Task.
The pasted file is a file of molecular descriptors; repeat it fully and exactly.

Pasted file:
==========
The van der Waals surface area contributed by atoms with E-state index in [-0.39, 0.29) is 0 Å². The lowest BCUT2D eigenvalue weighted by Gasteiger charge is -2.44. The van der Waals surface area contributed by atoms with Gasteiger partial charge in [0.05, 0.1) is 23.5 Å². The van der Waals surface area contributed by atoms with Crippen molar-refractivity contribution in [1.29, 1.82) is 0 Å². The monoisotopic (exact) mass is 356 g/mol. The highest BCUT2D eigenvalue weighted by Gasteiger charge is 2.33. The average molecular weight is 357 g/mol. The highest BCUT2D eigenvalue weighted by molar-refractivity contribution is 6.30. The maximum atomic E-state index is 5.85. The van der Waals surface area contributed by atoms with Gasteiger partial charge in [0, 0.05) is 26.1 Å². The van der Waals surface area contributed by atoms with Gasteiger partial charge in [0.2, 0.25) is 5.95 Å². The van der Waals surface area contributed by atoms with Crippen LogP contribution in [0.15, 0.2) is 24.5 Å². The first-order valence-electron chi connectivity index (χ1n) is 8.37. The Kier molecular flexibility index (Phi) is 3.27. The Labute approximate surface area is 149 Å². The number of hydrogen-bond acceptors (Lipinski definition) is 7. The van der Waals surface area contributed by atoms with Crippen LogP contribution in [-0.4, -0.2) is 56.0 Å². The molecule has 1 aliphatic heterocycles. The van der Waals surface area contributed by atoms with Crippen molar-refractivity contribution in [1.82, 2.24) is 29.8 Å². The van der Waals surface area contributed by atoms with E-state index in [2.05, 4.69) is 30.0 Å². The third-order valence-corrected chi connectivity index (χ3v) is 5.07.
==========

The van der Waals surface area contributed by atoms with E-state index in [-0.39, 0.29) is 0 Å². The lowest BCUT2D eigenvalue weighted by Gasteiger charge is -2.44. The van der Waals surface area contributed by atoms with Gasteiger partial charge in [0.05, 0.1) is 23.5 Å². The van der Waals surface area contributed by atoms with Crippen molar-refractivity contribution in [1.29, 1.82) is 0 Å². The monoisotopic (exact) mass is 356 g/mol. The highest BCUT2D eigenvalue weighted by Gasteiger charge is 2.33. The average molecular weight is 357 g/mol. The highest BCUT2D eigenvalue weighted by molar-refractivity contribution is 6.30. The maximum atomic E-state index is 5.85. The van der Waals surface area contributed by atoms with Gasteiger partial charge in [0, 0.05) is 26.1 Å². The van der Waals surface area contributed by atoms with Gasteiger partial charge in [0.2, 0.25) is 5.95 Å². The van der Waals surface area contributed by atoms with Crippen LogP contribution in [0.15, 0.2) is 24.5 Å². The first-order valence-electron chi connectivity index (χ1n) is 8.37. The Kier molecular flexibility index (Phi) is 3.27. The Labute approximate surface area is 149 Å². The number of hydrogen-bond acceptors (Lipinski definition) is 7. The van der Waals surface area contributed by atoms with Crippen LogP contribution in [-0.4, -0.2) is 56.0 Å². The molecule has 1 aliphatic heterocycles. The van der Waals surface area contributed by atoms with Crippen molar-refractivity contribution in [1.82, 2.24) is 29.8 Å². The van der Waals surface area contributed by atoms with E-state index in [2.05, 4.69) is 30.0 Å². The third-order valence-corrected chi connectivity index (χ3v) is 5.07.